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Descartes’ Meditation 2

img_0231Now, imagine we are in the reality in which Descartes finds himself describing. We cannot trust anything as conventionally real. Trapped in a nightmarish matrix where all of reality is but a facade. Feeling disillusioned Descartes carries onward with his task.

Do I exist?

The basis of his proof of existence appears first in his spontaneous exclamation. “[I]t must finally be established that this pronouncement “I am, I exist” is necessarily true every time I utter it or conceive it in my mind.” Even if he is deceived by a malicious evil genius, he must exist in order to be deceived. This insight allows him to affirm he exists in some manner. He may not be Descartes, human, male or even anything he has predisposed himself of being. He can be sure that he exists as a thinking being.

This is an astounding revelation in so that he can only claim true his own existence. Everything external of the mind, however, is shrouded in doubt. Even the existence of his own senses and body. It must be said, he does not believe you should act upon this idea that everything external may not exist.

After identifying his existence to be true; he attempts to classify in what manner he exists. More plainly in what form he might embody. He first scratches at the idea that he is a man or rational animal. This is still external to the mind. The next is his body and his nourishment intake, again they are external to his thinking self.

What if I stop thinking?

He goes on further to suggest that he exists as far as he is thinking. Is it possible that if he stops thinking that he would utterly cease to exist? He believes this to also be true. If he ceases to thinking then he no longer exists. Think about this for a moment, do you exist when you are not thinking? If you are alone in the woods, and nobody’s there to see or hear you, and you stop thinking, did you cease to exist?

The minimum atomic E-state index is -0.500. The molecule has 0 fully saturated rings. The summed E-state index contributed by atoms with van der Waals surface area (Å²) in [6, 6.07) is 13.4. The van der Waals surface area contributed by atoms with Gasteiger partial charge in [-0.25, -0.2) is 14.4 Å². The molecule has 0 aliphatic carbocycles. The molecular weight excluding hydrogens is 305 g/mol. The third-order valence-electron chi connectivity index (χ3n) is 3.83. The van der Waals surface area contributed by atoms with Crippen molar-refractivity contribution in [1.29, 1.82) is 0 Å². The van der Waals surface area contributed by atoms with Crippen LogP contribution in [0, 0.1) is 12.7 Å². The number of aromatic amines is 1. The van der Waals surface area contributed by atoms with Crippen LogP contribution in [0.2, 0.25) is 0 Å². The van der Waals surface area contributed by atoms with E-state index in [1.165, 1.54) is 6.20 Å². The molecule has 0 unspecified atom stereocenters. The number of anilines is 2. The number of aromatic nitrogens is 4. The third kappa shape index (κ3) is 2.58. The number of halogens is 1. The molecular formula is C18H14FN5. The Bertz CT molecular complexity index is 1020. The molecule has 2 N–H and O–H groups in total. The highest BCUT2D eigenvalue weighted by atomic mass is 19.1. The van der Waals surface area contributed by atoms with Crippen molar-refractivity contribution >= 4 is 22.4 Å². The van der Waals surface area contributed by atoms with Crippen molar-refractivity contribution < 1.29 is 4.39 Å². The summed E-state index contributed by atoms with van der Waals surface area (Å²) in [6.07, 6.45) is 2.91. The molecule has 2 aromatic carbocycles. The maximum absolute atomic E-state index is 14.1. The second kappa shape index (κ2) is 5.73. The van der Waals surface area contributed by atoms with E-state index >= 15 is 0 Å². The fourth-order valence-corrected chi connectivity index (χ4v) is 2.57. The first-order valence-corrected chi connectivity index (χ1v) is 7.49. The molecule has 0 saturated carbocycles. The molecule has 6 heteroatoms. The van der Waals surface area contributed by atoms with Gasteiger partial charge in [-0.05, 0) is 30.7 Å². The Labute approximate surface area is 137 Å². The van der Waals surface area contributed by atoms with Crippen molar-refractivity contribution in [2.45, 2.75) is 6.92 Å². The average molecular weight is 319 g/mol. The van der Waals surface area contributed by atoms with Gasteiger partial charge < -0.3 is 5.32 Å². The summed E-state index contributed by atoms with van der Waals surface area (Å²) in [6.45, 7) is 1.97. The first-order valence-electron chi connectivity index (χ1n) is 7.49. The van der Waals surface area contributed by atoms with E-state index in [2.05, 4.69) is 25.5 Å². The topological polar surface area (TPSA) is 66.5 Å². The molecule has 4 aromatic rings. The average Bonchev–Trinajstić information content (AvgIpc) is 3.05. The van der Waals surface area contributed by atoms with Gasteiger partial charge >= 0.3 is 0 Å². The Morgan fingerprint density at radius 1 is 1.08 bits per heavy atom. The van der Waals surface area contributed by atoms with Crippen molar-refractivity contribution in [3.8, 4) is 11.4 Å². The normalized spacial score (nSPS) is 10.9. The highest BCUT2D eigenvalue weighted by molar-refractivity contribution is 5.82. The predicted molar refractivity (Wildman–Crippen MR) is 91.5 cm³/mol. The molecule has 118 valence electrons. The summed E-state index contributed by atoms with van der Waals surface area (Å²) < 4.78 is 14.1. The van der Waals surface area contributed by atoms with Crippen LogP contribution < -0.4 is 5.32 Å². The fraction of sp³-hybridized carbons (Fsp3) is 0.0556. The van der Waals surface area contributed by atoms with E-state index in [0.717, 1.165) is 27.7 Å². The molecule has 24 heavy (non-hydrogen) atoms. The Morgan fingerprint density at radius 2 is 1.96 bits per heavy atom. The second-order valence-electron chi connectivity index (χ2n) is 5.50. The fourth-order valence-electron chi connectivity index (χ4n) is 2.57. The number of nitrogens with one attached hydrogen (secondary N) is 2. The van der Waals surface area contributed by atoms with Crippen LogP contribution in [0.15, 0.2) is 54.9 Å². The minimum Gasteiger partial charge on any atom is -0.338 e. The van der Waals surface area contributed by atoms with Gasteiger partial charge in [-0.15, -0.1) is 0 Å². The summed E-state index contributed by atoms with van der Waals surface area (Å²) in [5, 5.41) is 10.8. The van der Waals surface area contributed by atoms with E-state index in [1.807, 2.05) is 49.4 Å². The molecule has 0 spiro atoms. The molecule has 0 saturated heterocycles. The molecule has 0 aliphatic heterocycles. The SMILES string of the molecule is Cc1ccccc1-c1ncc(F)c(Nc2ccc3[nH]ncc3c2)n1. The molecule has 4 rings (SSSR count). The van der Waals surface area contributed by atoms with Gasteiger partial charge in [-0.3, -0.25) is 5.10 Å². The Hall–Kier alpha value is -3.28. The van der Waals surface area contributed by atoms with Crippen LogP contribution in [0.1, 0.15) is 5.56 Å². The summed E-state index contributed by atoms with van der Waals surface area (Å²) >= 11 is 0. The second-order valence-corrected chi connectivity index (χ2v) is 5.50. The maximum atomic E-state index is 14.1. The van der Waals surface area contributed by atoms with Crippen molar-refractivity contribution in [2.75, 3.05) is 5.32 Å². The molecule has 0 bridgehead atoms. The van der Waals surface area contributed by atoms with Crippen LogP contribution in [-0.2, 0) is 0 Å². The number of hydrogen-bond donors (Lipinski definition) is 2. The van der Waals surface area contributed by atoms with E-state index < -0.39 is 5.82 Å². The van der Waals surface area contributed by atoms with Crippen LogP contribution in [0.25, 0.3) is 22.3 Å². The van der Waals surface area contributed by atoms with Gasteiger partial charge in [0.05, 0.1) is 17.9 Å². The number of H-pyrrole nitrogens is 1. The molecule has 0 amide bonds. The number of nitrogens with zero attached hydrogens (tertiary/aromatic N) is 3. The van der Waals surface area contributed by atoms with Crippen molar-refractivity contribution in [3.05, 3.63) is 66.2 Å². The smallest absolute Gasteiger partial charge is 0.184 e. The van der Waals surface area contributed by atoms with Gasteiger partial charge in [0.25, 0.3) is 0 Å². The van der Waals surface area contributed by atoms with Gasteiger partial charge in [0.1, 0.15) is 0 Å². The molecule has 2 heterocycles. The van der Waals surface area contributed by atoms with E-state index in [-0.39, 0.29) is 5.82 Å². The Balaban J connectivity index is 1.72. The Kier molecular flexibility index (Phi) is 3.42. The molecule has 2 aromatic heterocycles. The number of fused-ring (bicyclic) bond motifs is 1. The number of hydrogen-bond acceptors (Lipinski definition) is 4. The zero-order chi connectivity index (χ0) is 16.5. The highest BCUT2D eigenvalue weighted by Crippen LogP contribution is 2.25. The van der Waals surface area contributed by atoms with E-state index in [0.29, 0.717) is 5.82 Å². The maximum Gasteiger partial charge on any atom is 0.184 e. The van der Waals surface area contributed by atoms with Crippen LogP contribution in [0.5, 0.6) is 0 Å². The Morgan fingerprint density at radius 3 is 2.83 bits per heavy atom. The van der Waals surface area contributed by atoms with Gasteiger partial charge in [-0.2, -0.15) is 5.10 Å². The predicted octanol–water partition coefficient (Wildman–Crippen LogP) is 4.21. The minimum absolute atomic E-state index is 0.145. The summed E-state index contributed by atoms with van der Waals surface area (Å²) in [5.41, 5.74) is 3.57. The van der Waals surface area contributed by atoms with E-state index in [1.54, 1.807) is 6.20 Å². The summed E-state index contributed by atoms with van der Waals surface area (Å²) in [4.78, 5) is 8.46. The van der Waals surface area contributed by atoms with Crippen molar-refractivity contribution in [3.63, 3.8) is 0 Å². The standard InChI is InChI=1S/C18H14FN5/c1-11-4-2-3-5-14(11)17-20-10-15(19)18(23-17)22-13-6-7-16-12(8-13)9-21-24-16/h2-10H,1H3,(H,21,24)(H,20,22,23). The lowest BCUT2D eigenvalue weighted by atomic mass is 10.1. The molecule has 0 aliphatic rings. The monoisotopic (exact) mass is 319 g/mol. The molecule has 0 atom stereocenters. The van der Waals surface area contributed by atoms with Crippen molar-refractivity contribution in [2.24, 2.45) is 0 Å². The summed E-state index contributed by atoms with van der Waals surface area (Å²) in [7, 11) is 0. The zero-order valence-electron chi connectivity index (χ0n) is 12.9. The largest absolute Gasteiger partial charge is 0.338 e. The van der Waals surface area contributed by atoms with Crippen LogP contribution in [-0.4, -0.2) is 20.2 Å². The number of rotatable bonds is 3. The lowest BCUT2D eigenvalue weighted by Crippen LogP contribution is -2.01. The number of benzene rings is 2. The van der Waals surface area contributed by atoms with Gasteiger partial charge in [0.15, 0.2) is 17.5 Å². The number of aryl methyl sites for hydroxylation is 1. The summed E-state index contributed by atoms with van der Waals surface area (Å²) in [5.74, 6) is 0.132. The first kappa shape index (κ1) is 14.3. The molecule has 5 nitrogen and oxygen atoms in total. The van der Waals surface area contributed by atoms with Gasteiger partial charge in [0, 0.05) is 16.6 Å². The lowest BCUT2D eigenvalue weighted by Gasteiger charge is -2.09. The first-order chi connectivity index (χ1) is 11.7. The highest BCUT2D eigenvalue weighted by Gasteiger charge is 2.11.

The next concept he challenges is that of change in a material he has been observing. He notices how wax changes from the form of a candle to melted wax. The wax still exists in matter, yet is not the same as when it was solidified. What then, in the concept of wax, did we truly grasp?

To be continued…

Up next: “Concerning God, That He Exists”

Descartes’ Meditation 1

img_0231Rene Descartes’ Meditations on First Philosophy is an impressive work deducting the nature of knowledge and reality. This critical epistemological work is filled with difficult concepts. My goal is to breakdown the main concepts for you, the reader, so that you may obtain more of the dense content. There are three main ideas to tackle in this first meditation. The dissolving of trust in our sensory knowledge, the dream state and the ultimate deceiver hypotheses. This will all make sense in the end of this brief digest.